* DOE is shaking up the empire in 2018. The Agency made at least three significant announcements last week: First, it will commit $18.5 million to develop a new consortium for off-shore wind energy research. Second: investing up to $100 million within the Advanced Research Projects Agency-Energy’s (ARPA‑E) latest “OPEN” funding opportunity directed at finding “American energy entrepreneurs and researchers to show us the next breakthrough in energy security.” Third, big-time reorganization focusing on four priorities: U.S. energy dominance; protecting energy and national security; advancing innovation; and improving outcomes in environmental management.
* The Oregon Department of Energy and the Public Utility Commission are developing a comment letter regarding EPA’s Clean Power Plan. OR has a draft set of comments for review; the public can comment (due Jan. 5) on the comments. The draft contains a number of non-fossil energy projects said to be making headway in Oregon. Hopefully, they all come to fruition. But the draft does not make clear: Why should OR’s local interest justify the national imposition of the CPP? Oregon can build on hydroelectric projects started decades ago, subsidized by taxpayers from sea to shining sea. It’s a lot more difficult for many other states.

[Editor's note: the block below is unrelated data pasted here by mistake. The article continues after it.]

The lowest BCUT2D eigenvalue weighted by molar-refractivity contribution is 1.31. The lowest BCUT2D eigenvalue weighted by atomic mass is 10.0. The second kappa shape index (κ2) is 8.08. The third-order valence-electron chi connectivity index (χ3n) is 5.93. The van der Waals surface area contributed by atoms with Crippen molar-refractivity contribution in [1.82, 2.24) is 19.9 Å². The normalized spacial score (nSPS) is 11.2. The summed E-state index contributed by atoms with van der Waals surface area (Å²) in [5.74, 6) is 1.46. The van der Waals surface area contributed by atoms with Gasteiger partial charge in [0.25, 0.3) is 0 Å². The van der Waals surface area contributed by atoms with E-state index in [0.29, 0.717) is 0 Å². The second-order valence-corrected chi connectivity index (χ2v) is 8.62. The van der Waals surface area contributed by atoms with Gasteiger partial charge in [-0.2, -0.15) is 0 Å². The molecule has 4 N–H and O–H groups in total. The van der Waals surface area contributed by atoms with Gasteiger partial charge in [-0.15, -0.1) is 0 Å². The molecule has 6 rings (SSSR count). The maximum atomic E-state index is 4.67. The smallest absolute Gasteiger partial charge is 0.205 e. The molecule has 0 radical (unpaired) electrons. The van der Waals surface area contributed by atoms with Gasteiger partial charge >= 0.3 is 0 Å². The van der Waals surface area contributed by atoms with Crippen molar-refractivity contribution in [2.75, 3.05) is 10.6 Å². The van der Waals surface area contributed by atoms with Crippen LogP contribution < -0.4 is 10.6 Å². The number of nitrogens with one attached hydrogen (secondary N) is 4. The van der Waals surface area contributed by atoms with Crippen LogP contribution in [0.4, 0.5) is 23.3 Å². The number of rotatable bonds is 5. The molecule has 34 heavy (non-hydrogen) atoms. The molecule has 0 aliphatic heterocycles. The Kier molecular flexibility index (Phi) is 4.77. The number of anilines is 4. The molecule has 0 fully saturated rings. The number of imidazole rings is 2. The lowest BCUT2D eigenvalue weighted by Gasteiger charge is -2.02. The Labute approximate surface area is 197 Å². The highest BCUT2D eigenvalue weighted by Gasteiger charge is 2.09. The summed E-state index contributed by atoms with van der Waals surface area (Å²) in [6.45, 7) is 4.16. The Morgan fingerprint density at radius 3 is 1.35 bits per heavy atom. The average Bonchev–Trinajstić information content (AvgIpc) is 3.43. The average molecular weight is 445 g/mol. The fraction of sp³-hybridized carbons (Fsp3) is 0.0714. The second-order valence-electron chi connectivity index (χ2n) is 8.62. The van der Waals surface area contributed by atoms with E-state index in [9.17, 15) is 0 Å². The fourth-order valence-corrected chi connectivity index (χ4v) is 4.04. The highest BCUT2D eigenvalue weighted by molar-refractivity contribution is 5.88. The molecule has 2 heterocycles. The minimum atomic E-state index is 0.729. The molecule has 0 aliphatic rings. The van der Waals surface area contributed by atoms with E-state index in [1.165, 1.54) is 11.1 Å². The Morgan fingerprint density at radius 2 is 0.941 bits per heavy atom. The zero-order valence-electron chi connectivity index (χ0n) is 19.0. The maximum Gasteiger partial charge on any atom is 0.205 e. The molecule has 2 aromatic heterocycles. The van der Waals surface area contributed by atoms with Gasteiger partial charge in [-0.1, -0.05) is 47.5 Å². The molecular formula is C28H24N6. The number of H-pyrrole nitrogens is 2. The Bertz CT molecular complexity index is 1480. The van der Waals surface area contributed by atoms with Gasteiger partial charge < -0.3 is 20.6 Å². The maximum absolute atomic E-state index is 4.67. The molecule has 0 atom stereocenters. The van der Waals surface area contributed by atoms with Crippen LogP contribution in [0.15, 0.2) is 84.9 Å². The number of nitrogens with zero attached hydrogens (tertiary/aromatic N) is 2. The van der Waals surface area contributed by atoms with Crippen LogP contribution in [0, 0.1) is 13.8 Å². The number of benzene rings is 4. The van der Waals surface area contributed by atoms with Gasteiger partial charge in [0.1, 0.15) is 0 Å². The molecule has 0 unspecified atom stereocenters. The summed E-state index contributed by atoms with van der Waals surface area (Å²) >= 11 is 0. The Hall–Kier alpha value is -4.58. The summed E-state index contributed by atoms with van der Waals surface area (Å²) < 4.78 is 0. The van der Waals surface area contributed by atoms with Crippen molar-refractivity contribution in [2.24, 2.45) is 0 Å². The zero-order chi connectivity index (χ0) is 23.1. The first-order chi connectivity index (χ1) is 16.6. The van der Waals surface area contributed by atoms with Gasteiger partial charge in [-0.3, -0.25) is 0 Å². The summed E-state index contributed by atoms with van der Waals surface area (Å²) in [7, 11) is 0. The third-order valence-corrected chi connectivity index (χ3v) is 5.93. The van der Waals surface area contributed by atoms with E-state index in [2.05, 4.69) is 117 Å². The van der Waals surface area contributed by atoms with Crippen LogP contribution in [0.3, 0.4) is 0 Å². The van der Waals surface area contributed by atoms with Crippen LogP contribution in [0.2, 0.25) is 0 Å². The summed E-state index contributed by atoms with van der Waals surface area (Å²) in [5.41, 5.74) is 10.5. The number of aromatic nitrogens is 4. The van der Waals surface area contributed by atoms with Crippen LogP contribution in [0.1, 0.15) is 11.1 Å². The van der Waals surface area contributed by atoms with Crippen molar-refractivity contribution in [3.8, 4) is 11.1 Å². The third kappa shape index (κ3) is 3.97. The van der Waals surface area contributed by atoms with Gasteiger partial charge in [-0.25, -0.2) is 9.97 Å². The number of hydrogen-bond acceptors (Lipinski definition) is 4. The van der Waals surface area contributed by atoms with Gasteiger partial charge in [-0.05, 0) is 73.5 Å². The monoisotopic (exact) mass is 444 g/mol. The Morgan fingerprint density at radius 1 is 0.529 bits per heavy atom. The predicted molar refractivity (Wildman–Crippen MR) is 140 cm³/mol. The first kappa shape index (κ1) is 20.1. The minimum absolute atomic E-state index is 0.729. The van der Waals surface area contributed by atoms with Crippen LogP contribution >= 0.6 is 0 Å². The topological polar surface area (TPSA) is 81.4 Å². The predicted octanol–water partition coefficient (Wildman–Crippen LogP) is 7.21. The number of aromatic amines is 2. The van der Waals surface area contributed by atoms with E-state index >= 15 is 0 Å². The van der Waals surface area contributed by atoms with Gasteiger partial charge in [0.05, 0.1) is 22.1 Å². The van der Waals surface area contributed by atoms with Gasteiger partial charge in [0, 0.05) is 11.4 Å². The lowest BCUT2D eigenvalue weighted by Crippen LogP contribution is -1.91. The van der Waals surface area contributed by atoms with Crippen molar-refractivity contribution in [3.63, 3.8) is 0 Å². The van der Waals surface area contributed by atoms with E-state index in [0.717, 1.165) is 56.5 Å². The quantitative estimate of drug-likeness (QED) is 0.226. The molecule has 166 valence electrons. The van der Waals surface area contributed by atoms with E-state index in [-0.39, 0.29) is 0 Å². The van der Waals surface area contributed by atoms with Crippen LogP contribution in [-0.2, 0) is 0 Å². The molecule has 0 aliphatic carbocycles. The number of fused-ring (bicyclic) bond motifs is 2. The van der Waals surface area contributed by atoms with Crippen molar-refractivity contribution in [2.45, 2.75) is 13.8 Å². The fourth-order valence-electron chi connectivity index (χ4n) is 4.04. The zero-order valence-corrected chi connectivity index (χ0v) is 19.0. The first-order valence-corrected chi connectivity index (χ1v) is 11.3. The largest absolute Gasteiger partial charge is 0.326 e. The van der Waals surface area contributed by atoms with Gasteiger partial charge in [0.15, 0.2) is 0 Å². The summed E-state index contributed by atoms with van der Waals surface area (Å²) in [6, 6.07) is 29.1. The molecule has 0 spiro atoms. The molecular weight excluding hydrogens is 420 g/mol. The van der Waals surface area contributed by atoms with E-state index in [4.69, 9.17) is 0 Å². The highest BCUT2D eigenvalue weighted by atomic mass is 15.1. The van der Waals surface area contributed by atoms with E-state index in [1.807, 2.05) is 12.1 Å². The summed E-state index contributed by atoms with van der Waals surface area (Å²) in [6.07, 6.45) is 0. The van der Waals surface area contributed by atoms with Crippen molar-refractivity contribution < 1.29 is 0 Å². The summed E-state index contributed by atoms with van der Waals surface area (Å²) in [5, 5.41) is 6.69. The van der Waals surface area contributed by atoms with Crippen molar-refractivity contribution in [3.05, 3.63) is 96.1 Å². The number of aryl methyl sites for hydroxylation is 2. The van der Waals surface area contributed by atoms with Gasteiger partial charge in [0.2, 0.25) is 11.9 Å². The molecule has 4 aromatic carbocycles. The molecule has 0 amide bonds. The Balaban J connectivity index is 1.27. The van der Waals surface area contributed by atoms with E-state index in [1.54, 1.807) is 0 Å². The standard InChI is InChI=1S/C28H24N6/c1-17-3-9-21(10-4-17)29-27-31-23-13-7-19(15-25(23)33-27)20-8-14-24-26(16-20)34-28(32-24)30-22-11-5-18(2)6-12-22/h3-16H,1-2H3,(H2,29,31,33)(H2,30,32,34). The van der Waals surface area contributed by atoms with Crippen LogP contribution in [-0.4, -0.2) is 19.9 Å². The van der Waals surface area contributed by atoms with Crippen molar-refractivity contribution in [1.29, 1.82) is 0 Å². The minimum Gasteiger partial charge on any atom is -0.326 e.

* MA seeks big carbon reductions. There’s a draft proposal out there now regarding transportation in MA and ways to get people out of their cars. I haven’t taken a close look at it yet; it’s on the list for Christmas day. But, interestingly, EPA recently proposed approval of 5000 new parking spaces at Logan Airport. Federal approval for parking? Apparently, back in the day, parking at Logan was deliberately kept in check so that people would take transit or carpool, a move formally placed in the State’s SIP – the state implementation plan, the iron-clad document that controls and enforces and fines any and every aspect of a state’s air quality plan (think CPP, and why people don’t like it). Any change to a federally approved SIP requires EPA’s approval, for anything. Apparently, the parking limit didn’t work for air pollution goals. Now, full-circle, the 5000 new spaces are for “environmental reasons,” of course, to decrease VOC, NOX, and CO (no mention of CO2) so people don’t keep driving and driving until they find a parking space!